I'll expand on my comment.
A bit of background
Pseudo SRAM is actually a dynamic RAM (DRAM) made to mimic a regular static RAM. Dynamic RAM allows packing much more bits in the same silicon area, so allows for bigger memory sizes (or cheaper price for the same size). The problem is, interfacing with DRAM is a bit more complicated, and, even more annoying, it requires regular refresh of its contents, or you loose it over time. Manufacturers therefore made what is known as Pseudo Static RAM, a DRAM array that has a builtin circuitry automatically refreshing the contents at the appropriate times, and having an additional layer of logic to make the interface look like a regular SRAM.
Differences in operation
There are a bit more constraints when using pseduo SRAM, though. Because the refreshing takes place internally, the reading/writing operations must not be made too slowly, so that internal refreshing cycles can be made in time. See your original chip datasheet: the chip enable pulse width must not exceed 4ms. This constraint doesn't exist in a regular SRAM, you can leave the chip enable active for as long as you want. This difference shouldn't be a problem in your case (it could have if you were doing the opposite: replacing a regular SRAM by a pseudo SRAM).
Now, there is something I must say don't quite understand in the specific case of the original HM65256B chip you have: there are two special operations that are documented in the datasheet: "automatic refresh cycle" and "self refresh cycle". Honestly, I can't really tell why they are here (the datasheet is a bit laconic), since the supposed purpose of a pseudo SRAM should be to hide the details of the refreshing requirements. If you look at the datasheets of today's pseduo SRAMs, you won't see these (there is an internal on-chip timer to trigger the refreshing in time). Maybe the older pseudo SRAM still required the refresh to be triggered externally, I don't know. Anyway, looking at the chronograms for these special cycles, I can say they wouldn't have any effect on a regular SRAM, so it is not a problem either.
There is also one specific data access method I have seen in your original pseudo SRAM datasheet: the "static column mode cycle". Basically, if you change only the A8-A14 lines of the address and keep the same A0-A7, you can access data in a faster time (because you don't change row). In your case, it is 55ns. If the CPU takes advantage of this access mode, then you need to be careful here. Choose a replacement SRAM that has a 55ns access time to avoid problems.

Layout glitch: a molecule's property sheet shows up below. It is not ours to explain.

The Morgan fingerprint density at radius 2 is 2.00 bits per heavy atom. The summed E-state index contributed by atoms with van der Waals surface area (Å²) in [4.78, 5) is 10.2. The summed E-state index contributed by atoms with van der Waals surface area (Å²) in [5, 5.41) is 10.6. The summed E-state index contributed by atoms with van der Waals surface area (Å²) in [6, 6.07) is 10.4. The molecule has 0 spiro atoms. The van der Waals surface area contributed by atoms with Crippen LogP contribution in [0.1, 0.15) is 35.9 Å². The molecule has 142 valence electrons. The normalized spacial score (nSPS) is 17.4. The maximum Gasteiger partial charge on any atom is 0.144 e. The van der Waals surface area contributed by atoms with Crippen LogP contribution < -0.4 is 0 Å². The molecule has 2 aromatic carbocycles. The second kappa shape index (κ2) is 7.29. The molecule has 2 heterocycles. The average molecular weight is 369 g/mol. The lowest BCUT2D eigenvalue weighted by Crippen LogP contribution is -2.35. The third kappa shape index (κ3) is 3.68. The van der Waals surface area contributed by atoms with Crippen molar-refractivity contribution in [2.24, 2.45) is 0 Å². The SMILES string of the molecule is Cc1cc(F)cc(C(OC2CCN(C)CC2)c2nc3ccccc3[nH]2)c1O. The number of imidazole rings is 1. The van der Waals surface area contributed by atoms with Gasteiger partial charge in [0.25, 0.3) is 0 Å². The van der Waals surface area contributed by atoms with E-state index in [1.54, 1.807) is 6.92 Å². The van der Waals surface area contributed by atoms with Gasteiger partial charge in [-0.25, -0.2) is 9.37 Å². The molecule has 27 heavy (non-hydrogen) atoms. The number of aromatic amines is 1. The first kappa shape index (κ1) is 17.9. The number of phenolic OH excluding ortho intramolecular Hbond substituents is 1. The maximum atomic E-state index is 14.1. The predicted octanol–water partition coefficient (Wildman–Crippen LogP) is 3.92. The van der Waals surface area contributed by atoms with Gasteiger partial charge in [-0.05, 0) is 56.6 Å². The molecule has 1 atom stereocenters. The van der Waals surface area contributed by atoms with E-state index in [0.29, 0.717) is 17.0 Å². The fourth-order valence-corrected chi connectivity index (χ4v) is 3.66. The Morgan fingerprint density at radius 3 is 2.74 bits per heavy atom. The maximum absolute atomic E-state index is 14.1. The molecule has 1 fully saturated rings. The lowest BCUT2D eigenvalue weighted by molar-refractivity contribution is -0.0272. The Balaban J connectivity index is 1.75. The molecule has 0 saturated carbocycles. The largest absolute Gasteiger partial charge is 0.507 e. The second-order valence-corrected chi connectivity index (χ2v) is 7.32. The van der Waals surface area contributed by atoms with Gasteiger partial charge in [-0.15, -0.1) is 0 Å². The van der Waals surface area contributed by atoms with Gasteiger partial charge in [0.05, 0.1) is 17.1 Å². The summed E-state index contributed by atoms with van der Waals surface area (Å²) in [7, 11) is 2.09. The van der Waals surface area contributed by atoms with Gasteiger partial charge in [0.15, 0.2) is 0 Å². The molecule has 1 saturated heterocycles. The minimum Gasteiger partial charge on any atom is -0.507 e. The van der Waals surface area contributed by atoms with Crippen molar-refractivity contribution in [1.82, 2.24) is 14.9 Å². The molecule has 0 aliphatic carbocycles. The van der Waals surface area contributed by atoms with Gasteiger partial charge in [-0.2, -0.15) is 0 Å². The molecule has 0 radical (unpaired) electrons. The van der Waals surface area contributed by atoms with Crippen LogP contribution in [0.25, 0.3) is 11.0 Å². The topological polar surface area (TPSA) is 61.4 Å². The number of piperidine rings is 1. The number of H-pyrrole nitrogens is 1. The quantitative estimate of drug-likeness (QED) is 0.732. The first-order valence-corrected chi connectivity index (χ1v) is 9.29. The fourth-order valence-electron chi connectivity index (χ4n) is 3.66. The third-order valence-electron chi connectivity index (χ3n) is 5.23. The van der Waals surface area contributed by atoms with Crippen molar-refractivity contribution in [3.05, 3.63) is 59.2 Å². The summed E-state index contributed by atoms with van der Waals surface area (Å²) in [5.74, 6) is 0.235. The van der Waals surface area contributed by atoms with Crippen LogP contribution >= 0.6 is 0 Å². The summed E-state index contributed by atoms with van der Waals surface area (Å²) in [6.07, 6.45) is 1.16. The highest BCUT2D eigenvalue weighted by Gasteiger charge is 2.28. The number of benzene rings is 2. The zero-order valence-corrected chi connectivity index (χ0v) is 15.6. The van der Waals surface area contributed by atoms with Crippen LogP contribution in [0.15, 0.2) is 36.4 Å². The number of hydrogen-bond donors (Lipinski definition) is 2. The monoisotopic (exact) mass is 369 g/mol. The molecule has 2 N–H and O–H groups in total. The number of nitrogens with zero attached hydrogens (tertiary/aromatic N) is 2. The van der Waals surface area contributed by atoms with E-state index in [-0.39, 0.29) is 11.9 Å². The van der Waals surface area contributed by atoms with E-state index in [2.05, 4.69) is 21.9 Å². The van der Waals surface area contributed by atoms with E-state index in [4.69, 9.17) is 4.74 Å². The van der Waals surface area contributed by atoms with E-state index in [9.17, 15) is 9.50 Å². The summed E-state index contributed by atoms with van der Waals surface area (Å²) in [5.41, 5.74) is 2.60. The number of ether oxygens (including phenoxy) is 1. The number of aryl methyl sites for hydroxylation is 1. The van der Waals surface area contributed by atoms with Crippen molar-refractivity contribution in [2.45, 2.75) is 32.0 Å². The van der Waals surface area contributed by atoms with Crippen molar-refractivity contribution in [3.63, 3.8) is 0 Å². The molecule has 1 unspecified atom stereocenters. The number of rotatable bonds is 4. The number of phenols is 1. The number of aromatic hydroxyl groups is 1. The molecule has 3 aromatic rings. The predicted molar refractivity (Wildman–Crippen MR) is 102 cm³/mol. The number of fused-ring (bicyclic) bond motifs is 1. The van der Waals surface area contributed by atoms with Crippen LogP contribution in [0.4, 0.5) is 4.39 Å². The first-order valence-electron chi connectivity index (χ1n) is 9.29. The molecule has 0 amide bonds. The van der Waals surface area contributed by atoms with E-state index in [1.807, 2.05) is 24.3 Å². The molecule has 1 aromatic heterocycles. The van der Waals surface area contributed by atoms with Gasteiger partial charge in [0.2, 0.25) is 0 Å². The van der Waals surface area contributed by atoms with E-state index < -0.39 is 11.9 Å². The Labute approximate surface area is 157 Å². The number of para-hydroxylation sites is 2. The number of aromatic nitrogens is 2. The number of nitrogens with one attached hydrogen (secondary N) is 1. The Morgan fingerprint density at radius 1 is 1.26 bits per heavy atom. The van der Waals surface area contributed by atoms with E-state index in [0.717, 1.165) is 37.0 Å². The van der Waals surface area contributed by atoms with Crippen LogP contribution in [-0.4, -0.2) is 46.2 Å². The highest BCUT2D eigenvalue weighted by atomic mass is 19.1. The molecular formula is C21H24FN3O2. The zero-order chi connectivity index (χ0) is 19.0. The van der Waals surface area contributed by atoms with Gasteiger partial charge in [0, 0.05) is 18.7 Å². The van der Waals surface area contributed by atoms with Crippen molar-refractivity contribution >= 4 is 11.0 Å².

The pinout is the same. So this isn't a problem.
Also, supply voltage, and the input and output voltage levels specified are similar between the original chip and the two replacement chips you suggest. So this is fine too.
The fact the replacement RAMs are qualified as "CMOS" isn't a problem. Your original RAM's datasheet didn't mention CMOS because DRAM is another manufacturing process, but whatever.
Is there a risk of damaging other components? I think the main risk of damage is when you'll desolder/solder the parts. But if the mechanical part goes well, I see close to zero risk that changing the old RAM by the one you suggest will damage anything. In the worst case, it just won't work (for some reason I can't foresee). It could damage something eventually if the contents of the memory read back by the CPU was corrupted, and would indirectly lead the CPU to do crazy stuff with other peripherals somewhere. But this is very unlikely (actually, almost impossible since you said it was video memory).
Choosing a chip with lower access time? No problem. The limit is 55ns, as I explained above. Anything below is fine.
Choosing a chip with more capacity? In theory, it is not a problem either, provided that you maintain the additional address line to a constant logic low (or logic high). However, the problem is that for bigger chips, the pinout is different, so in practice, it is going to be difficult.
Will it change the game experience? No. Games won't go faster if the memory is faster. The speed is decided by the CPU and the crystal.
It you're confident on your soldering skills, and if you choose one of your replacement chip with 55ns (or lower) access time, it is totally worth a try.